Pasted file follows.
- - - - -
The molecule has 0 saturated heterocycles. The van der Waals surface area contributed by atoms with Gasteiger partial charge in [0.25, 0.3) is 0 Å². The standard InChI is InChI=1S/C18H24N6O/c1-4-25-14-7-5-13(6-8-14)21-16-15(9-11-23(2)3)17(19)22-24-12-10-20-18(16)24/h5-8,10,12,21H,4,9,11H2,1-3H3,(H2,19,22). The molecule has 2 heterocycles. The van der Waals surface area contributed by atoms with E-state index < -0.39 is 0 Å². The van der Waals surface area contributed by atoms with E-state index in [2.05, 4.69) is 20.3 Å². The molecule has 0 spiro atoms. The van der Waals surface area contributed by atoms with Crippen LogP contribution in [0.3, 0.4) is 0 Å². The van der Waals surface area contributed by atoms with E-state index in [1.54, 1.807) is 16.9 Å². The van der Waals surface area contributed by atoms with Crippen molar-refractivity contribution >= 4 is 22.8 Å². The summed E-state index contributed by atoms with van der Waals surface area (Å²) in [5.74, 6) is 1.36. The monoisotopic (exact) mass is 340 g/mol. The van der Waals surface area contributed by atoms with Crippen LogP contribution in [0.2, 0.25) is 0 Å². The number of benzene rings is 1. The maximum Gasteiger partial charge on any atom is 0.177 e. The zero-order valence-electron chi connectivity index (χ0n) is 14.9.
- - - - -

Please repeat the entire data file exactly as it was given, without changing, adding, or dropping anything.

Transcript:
The molecule has 0 saturated heterocycles. The van der Waals surface area contributed by atoms with Gasteiger partial charge in [0.25, 0.3) is 0 Å². The standard InChI is InChI=1S/C18H24N6O/c1-4-25-14-7-5-13(6-8-14)21-16-15(9-11-23(2)3)17(19)22-24-12-10-20-18(16)24/h5-8,10,12,21H,4,9,11H2,1-3H3,(H2,19,22). The molecule has 2 heterocycles. The van der Waals surface area contributed by atoms with E-state index < -0.39 is 0 Å². The van der Waals surface area contributed by atoms with E-state index in [2.05, 4.69) is 20.3 Å². The molecule has 0 spiro atoms. The van der Waals surface area contributed by atoms with Crippen LogP contribution in [0.3, 0.4) is 0 Å². The van der Waals surface area contributed by atoms with E-state index in [1.54, 1.807) is 16.9 Å². The van der Waals surface area contributed by atoms with Crippen molar-refractivity contribution >= 4 is 22.8 Å². The summed E-state index contributed by atoms with van der Waals surface area (Å²) in [5.74, 6) is 1.36. The monoisotopic (exact) mass is 340 g/mol. The van der Waals surface area contributed by atoms with Crippen LogP contribution in [0.2, 0.25) is 0 Å². The number of benzene rings is 1. The maximum Gasteiger partial charge on any atom is 0.177 e. The zero-order valence-electron chi connectivity index (χ0n) is 14.9.